The Dutch government should licence the growing and supply of marijuana to the country’s 700 or so coffee shops that sell cannabis, according to a group of around 30 Dutch mayors. This is the conclusion of the ‘cannabis summit’ at which the mayors discussed the country’s policy on soft drugs. The mayor of Eindhoven, Rob van Gijzel, said his city is prepared to run a ‘monitored pilot scheme’ to assess if a system of licenced growers reduces drugs-related crime.
Most of the Dutch local councils that have so-called coffee shops which sell marijuana say they have no problem with the current policy of tolerating these outlets, according to a survey by NRC Handelsblad. The newspaper sent a questionnaire to the 105 local councils which, between them, have a total of 353 coffee shops. Of the two-thirds that responded, only 14 felt these establishments should be closed. But over 75 percent want the national government to regulate wholesale supply to the coffee shops.
Robin Room, Peter Reuter (RAND), Wayne Hall, Benedikt Fischer, Simon Lenton, Amanda Fielding
01 September 2008
Despite cannabis being the most widely used illegal drug, and therefore the mainstay of the ‘war on drugs’, it has only ever held a relatively marginal position in international drug policy discussions. Amanda Fielding of the Beckley Foundation decided to convene a team of the world’s leading drug policy analysts to prepare an overview of the latest scientific evidence surrounding cannabis and the policies that control its use. The report of the Beckley Foundation's Global Cannabis Commission is aimed at bringing cannabis to the attention of policymakers and guide decision making.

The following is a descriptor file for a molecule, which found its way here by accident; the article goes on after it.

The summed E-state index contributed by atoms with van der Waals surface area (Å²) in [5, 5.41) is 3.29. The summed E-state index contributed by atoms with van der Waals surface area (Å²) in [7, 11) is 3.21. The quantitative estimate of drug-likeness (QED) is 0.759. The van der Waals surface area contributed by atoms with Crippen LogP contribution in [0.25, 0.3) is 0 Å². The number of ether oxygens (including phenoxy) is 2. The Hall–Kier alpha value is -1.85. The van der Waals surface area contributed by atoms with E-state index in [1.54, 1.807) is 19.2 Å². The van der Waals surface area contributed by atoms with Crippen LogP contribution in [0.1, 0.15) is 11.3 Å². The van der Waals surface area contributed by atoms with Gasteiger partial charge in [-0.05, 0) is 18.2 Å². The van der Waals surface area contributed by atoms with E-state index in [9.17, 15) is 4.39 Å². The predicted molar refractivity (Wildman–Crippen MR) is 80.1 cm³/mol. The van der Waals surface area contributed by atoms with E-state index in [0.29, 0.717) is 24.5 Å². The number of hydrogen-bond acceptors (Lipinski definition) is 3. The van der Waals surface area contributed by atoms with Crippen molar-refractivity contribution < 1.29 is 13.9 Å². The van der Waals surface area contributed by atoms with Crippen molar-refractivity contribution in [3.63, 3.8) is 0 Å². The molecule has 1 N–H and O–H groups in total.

Following decades of rising cannabis use and talk of liberalisation, Switzerland had appeared poised to become the marijuana capital of Europe. The country still boasts some of the highest rates of cannabis use in Europe, but Switzerland's pot movement has taken a hit in the past few years: proposed liberalisation did not come to pass and enforcement has been on the rise.